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What To Eat

Diet isn't really that difficult. Eating right isn't that complicated.

Author Michael Pollan offers some simple advice for would-be right eaters. It's really just three rules: "Eat food. Not too much. Mostly plants."

  1. Eat food: this means that if you are purchasing something that your great-grandmother wouldn't recognize or otherwise know which hole to stick in, this may not actually be food, but convenience or "fun" food that is closer to construction materials than actual nutrition.

    Space Food SticksSpace Food Sticks comes to mind. I am often confounded by the modern-day supermarket. It can be very difficult to actually find the food. Mostly what you have are convenience products with bright labels and the appearance of something that your grandmother might cook. Not true. I'm not afraid of chemicals, everything can be reduced to some scary sounding poly-dy-methyl-chlorate-oxide type molecule thingy. However when the ingredients listed are predominately items that are not otherwise recognized as "food", move on!

  2. Not Too Much: this is a common approach in Asia. They believe that many digestive disorders arise from overeating. In fact, in Japan, they espouse the so-called "Hara Hachi Bu" which means that you stop eating when you're 80% full.

    When Americans stop associating portion size with value this may take off. Some restaurants are already beginning to limit the size of their portions. The Ultimate Glutton I think that this is a savvy economic decision. Fat people take up more room, hence less tables can fit in the establishment. More thin people can fit into a single dining room giving rise to greater sales potential. I know, it's a stretch. Take it from a thin guy, I would MUCH rather pay $25 for a meal that I can finish than a meal that I cannot. There's part of me that doesn't want to waste food and one can't always take things home in a doggy bag. For one thing, I don't own a dog. Also, not everything reheats well, travels well, or otherwise makes it home in one piece.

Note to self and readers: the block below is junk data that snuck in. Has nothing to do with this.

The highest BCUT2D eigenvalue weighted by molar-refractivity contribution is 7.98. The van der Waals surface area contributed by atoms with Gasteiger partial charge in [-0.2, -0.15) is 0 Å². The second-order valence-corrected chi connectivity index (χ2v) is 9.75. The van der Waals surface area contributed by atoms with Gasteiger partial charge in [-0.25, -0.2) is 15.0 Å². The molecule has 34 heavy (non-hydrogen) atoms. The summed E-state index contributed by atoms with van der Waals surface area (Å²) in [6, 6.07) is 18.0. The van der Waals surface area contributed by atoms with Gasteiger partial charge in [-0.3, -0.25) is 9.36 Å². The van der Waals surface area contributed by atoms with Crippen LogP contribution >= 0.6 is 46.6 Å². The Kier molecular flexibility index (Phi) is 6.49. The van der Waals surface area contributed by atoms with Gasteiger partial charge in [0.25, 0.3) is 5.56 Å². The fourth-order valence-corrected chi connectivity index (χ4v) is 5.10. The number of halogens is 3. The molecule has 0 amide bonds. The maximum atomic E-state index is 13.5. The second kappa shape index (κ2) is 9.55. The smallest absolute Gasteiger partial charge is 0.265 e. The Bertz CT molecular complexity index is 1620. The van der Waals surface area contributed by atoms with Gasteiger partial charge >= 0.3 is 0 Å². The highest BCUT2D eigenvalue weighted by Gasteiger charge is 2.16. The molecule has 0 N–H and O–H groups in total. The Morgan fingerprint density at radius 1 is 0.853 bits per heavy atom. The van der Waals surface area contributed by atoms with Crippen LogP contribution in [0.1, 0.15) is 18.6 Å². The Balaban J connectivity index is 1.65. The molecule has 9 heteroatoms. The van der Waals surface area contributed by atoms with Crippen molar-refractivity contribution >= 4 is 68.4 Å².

This idea of eating until you're 80% full makes a lot of sense to me. I've noticed a little body-language clue as to when that mark has been met. When people lean back away from their food. That's their body saying "enough". That's when you should stop eating. There may be more room, and there may be more food on the table, but if you want to lose weight comfortably and healthfully, this is where you want to stop eating. You lean back, you stop eating. Simple.

  3. Mostly Plants: the author in this radio report stated that most vegetarians are more healthy than meat-eaters. I'm not entirely sure about this. I've seen plenty of vegetarians who are anemic and otherwise deficient. Meat eaters are excessive (weight, cholesterol, etc.). However looking at the needs of our American society, there is little doubt as to the benefit of eating more plants than is currently done.

    In Asia, meat is expensive and otherwise not a central part of the diet. Incidentally, not everything in Asia is healthy or something to emulate. However, the way that they position their meat on the plate is a good start for us meat-happy Americans. On their plates, the meat is off to the side, where we would put our condiments or mashed potatoes. The central item on their plate or bowl will be their rice, noodles, or grain. This is a good start, though "In Defense of Food" author suggests that more importance be placed on the leaves over the seeds (grains). We get enough grains, we need more leaves.

    Make the fruits and veggies the central focus of your plate, put the grains and meat toward the side and you'll be well on your way to serving the perfect meal to invite me over to help eat.

  4. Remember, eating meat isn't bad for you, really. Eating nothing but meat is and grains is. [source]

Veggie Cartoon Characters


This page contains a single entry from the blog posted on January 1, 2008 9:07 AM.

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